Everything we post online gets sucked into the web somewhere. The mere thought that our words, images, and videos are living on some server in Indiana or India is interesting yet frightening.
The cloud stores our content just as loosely as we own a Kindle book. While we get to enjoy the ease and ubiquity of the infinite digital file, it can also go defunct in a moment’s notice with the flip of the switch.
On the other hand, everything can start and end on paper. It’s more durable than bytes, having passed on ideas and notes for centuries. Paper is inexhaustible.
The evolution of data changes ledgers from one minute to the next. Notebooks can be stagnant things, and within them more permanently owned memories.
What if the four distracted Beatles never looked up during the Abbey Road album shoot? This cartoon presents a funny, modern-day interpretation of the iconic The Beatles Abbey Road album cover. The only thing missing, besides Paul McCartney's shoes, is the Abbey Road zebra-crossing. Chances are the driver also works for Uber.
As spacesuit design continues to become thinner and more dynamic — there are touchscreen sensitive gloves, an attached helmet and built-in ventilation in the latest uniform — it's worth looking at how both US and Russian spacesuits have evolved over time.
Start by looking at the original suit designed for the moon mission above, then check out the diagram below. I still like the simplicity and balance of the Apollo A7-L EVA but the blue Apollo A5-L suit is ace as well.
Those shiny toys, they give us all the answers and leave little to the imagination. What could unleash creativity like a blank paper does for a pack of gel pens instead turns off the lite-brite of ideas.
Charles and Ray Eames knew about the risks of shiny objects all along.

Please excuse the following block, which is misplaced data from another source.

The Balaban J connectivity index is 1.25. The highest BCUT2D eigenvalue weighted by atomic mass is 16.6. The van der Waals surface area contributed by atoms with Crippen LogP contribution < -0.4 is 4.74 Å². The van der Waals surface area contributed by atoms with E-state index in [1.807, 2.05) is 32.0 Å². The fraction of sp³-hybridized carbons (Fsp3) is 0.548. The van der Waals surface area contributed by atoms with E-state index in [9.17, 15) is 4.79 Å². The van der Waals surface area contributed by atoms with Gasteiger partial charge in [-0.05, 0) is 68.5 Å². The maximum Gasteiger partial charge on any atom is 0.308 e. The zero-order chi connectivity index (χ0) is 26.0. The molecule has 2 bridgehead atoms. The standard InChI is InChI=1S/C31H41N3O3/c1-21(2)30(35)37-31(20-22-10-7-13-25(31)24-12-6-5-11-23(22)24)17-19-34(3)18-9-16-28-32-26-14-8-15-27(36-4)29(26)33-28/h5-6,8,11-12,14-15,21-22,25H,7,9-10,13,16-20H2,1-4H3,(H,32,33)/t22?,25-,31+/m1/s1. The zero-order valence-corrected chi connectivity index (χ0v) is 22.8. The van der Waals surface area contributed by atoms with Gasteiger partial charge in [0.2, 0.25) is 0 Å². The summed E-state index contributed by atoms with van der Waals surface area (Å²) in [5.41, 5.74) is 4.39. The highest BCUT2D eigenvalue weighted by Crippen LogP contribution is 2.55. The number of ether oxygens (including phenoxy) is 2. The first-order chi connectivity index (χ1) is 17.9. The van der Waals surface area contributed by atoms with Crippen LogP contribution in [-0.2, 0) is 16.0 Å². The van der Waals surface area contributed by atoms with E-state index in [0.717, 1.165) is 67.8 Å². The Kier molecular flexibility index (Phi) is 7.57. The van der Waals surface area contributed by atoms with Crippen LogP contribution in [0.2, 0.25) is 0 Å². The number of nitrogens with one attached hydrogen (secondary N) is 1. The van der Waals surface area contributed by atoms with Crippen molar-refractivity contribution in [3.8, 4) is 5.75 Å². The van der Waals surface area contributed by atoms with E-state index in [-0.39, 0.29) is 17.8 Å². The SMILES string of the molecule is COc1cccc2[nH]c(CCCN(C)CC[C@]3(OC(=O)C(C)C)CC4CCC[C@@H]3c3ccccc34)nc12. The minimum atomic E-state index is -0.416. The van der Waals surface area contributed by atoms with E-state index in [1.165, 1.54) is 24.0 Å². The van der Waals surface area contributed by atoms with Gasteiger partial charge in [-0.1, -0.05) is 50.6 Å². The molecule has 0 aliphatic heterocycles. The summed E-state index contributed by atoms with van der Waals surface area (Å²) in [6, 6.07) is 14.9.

Hearts manipulated at scale. It's as if social media is the new religion. The double-tap ❤️ permeates everything, so much so we stopped going on vacation for pleasure and instead with desire to accumulate likes.
Studies show that if your phone is in your field of vision you won't be able to resist it. Do you think you can go without your phone a whole minute? No way! Not if it's within reach.
Over stimulation is an impediment to insight. Self-knowledge and new ideas percolate in disconnection. Yet it pains people even a minute to sit with their own thoughts.
The tug of war between consciousness and screen addiction is real. The lite brite is there to kill different avenues of thought. Fidget spinners are just sops. Give youmind permission to dodge the hook.
Two America’s, two different realities. If you can shape your own feeds and build an arsenal of self-confirming information, why do you ever have to see the other side?
But that’s precisely the problem. Inundated with reassurances and accelerated culture, people promptly ignore what they disagree with. Technology is not neutral; instead, it is weaponized to meet group ends.
Democracies thrive in open environments. They need proper dissent and discourse. Above all, a healthy system of government needs a continuity of ideas.
Secondly, democracies need your own thoughts and reflections. If your first opinion is usually someone else’s, the latter should be based on your aggregate experiences and education.
Listen to your views like you listen to your life. Is your interpretation still accurate? Challenge yourself, and read this book for extra credit — you'll thank me later.
The internet is half bots, half real people. It makes you question whether humans are even evolving or code is the only advancer.
Take a scan of Twitter and you’ll hardly notice a difference between man and machine. They both spew the same self-confirming garbage. But even the bots are more random now — arbitrariness used to be a distinctly human trait.
Technology appears to open and close the world simultaneously. And while there’s been lots of good there’s also going to be many things people give up, like understanding and decency. Only the coward hides behind the screen.
“Everything is the way it is because it got that way,” said the British biologist D’Arcy Thompson in 1917. Cells and clustered neurons, people bloomed from individuals into the collective and back to weirdos again.
The route to self-identity rolls like a sine wave, an inherent mimetic desire clashing against the laws of conformity. We are our own small army as well as part a tribe.
Physically, mentally, emotionally, the tug of war between the two selves cements all knowledge into an injection of boldness.